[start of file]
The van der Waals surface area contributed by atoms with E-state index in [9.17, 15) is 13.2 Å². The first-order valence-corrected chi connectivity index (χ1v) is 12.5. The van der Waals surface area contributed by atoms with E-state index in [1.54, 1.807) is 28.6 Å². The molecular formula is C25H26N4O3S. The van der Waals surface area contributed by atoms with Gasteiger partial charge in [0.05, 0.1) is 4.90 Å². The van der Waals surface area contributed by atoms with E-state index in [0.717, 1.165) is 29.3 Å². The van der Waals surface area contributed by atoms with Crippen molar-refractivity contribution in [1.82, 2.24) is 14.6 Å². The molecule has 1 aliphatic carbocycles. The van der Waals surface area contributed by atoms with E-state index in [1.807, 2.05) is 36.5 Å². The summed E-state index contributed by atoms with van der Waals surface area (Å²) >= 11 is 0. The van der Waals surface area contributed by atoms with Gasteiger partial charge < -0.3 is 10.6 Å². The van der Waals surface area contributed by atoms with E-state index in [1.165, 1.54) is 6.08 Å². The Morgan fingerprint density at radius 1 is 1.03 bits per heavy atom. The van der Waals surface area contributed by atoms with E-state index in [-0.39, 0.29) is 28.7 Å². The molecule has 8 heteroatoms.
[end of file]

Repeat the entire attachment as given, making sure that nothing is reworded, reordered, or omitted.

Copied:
The van der Waals surface area contributed by atoms with E-state index in [9.17, 15) is 13.2 Å². The first-order valence-corrected chi connectivity index (χ1v) is 12.5. The van der Waals surface area contributed by atoms with E-state index in [1.54, 1.807) is 28.6 Å². The molecular formula is C25H26N4O3S. The van der Waals surface area contributed by atoms with Gasteiger partial charge in [0.05, 0.1) is 4.90 Å². The van der Waals surface area contributed by atoms with E-state index in [0.717, 1.165) is 29.3 Å². The van der Waals surface area contributed by atoms with Crippen molar-refractivity contribution in [1.82, 2.24) is 14.6 Å². The molecule has 1 aliphatic carbocycles. The van der Waals surface area contributed by atoms with E-state index in [1.807, 2.05) is 36.5 Å². The summed E-state index contributed by atoms with van der Waals surface area (Å²) >= 11 is 0. The van der Waals surface area contributed by atoms with Gasteiger partial charge < -0.3 is 10.6 Å². The van der Waals surface area contributed by atoms with E-state index in [1.165, 1.54) is 6.08 Å². The Morgan fingerprint density at radius 1 is 1.03 bits per heavy atom. The van der Waals surface area contributed by atoms with E-state index in [-0.39, 0.29) is 28.7 Å². The molecule has 8 heteroatoms.